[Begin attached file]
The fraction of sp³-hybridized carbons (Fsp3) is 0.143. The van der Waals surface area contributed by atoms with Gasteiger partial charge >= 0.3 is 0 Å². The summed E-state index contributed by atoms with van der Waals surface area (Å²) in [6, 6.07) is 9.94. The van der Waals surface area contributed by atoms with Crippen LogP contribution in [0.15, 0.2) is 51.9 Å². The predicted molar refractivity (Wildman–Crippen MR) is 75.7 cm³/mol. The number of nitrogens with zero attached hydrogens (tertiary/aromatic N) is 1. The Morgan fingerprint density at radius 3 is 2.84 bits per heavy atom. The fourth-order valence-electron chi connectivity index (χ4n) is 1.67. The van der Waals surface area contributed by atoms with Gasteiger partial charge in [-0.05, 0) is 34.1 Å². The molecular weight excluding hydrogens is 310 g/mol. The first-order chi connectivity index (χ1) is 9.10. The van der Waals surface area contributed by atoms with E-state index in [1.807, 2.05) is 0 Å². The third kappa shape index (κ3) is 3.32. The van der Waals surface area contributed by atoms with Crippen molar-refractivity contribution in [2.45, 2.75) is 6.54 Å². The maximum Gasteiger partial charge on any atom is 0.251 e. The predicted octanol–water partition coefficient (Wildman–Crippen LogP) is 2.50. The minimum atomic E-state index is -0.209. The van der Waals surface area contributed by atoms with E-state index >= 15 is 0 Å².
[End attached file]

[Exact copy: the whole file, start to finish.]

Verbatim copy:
The fraction of sp³-hybridized carbons (Fsp3) is 0.143. The van der Waals surface area contributed by atoms with Gasteiger partial charge >= 0.3 is 0 Å². The summed E-state index contributed by atoms with van der Waals surface area (Å²) in [6, 6.07) is 9.94. The van der Waals surface area contributed by atoms with Crippen LogP contribution in [0.15, 0.2) is 51.9 Å². The predicted molar refractivity (Wildman–Crippen MR) is 75.7 cm³/mol. The number of nitrogens with zero attached hydrogens (tertiary/aromatic N) is 1. The Morgan fingerprint density at radius 3 is 2.84 bits per heavy atom. The fourth-order valence-electron chi connectivity index (χ4n) is 1.67. The van der Waals surface area contributed by atoms with Gasteiger partial charge in [-0.05, 0) is 34.1 Å². The molecular weight excluding hydrogens is 310 g/mol. The first-order chi connectivity index (χ1) is 9.10. The van der Waals surface area contributed by atoms with E-state index in [1.807, 2.05) is 0 Å². The third kappa shape index (κ3) is 3.32. The van der Waals surface area contributed by atoms with Crippen molar-refractivity contribution in [2.45, 2.75) is 6.54 Å². The maximum Gasteiger partial charge on any atom is 0.251 e. The predicted octanol–water partition coefficient (Wildman–Crippen LogP) is 2.50. The minimum atomic E-state index is -0.209. The van der Waals surface area contributed by atoms with E-state index >= 15 is 0 Å².